SEC accuses Canadian businessman Andrew DeFrancesco of fraud
U.S. regulators have sued long-time Bay Avenue financier Andrew DeFrancesco, alleging he orchestrated a fraudulent “pump-and-dump” scheme in 2018 with the shares of a small Nasdaq-listed tech firm known as Cool Holdings Inc.
The Securities and Alternate Fee’s civil go well with additionally names Mr. DeFrancesco’s ex-wife Catherine, two former firm executives, and Mr. DeFrancesco’s private assistant on the time as defendants.
The SEC, which alleges Mr. DeFrancesco offered US$8-million price of Cool Holdings inventory, is looking for a return of earnings, financial penalties, and a everlasting ban on Mr. DeFrancesco serving because the director or officer of an organization registered with the SEC.
The proof, contained in a lawsuit filed Friday, has not been examined in court docket. Makes an attempt to achieve Mr. DeFrancesco Friday afternoon have been unsuccessful. Miami-based Cool Holdings, now generally known as Merely Inc., filed a voluntary petition for liquidation chapter in June.
In a “pump-and-dump,” shareholders in an organization hype an organization’s prospects (”pump”), typically by making false statements, then promote their shares (”dump”) at inflated costs to new, unsuspecting shareholders.
The Globe detailed the rise and fall of Cool Holdings in a February, 2019, article.
In 2017, Mr. DeFrancesco took a shell firm with no enterprise operations, named it Cooltech after which used it to amass Latin American consumer-electronics firms wherein his household had stakes. Cooltech then merged with a struggling Nasdaq-listed smartphone firm and named itself Cool Holdings. Mr. DeFrancesco was chairman of the general public firm’s board.
In a single week in mid-September 2018, Cool Holdings inventory caught fireplace, rising from US$5.18 to commerce as excessive as US$22.61. On the time, Cool Holdings was the topic of a collection of promotional articles which appeared on varied web sites and on PR Newswire, a news-release service. The articles touted ties to Apple Inc. and its growth plans. One article claimed the corporate’s One Click on shops “earn [US]$3,750 per sq. foot,” outperforming, it mentioned, Kate Spade & Co., Lululemon Athletica Inc., Michael Kors and Tiffany & Co.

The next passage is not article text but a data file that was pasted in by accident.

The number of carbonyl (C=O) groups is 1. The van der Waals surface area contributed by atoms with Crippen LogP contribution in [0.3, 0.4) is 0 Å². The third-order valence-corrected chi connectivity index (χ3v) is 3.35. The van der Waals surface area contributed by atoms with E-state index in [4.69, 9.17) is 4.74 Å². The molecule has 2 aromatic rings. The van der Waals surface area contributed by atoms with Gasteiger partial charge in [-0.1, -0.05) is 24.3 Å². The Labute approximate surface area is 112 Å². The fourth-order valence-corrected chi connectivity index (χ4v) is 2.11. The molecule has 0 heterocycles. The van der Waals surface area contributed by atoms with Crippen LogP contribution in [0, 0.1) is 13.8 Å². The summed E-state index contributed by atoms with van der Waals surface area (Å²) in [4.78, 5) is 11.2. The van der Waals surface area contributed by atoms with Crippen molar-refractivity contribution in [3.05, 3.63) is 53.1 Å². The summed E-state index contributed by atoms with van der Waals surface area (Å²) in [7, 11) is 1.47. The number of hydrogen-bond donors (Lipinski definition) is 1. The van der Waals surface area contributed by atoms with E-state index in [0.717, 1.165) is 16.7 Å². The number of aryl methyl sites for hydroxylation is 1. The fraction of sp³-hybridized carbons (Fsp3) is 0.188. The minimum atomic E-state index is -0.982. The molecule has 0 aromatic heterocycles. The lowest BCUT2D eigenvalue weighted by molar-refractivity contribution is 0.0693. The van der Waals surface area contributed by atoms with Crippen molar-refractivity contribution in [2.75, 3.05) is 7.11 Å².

Cool Holdings, the article added, “plans to roll out 200 boutique shops by 2020″ with “a projected income stream price [US]$900-million in Part 1 alone.”
In a February, 2019, e-mailed assertion, Mr. DeFrancesco informed The Globe the corporate that authored the promotional articles was “an organization we checked out briefly as an possibility to offer IR [investor relations] companies for Cool Holdings. Finally the contract was not executed and the corporate made no funds.”
Cool Holdings disclosed in Might, 2019, that it had obtained a subpoena from the SEC in March of that yr.
The allegations within the lawsuit add new particulars to the corporate’s historical past. The SEC alleges Mr. DeFrancesco used a collection of small firms, coupled with false statements by him and his spouse, to hide that he owned 32 per cent of Cool Holdings. Mr. DeFrancesco did not file the required experiences that will have divulged that possession, the SEC alleged.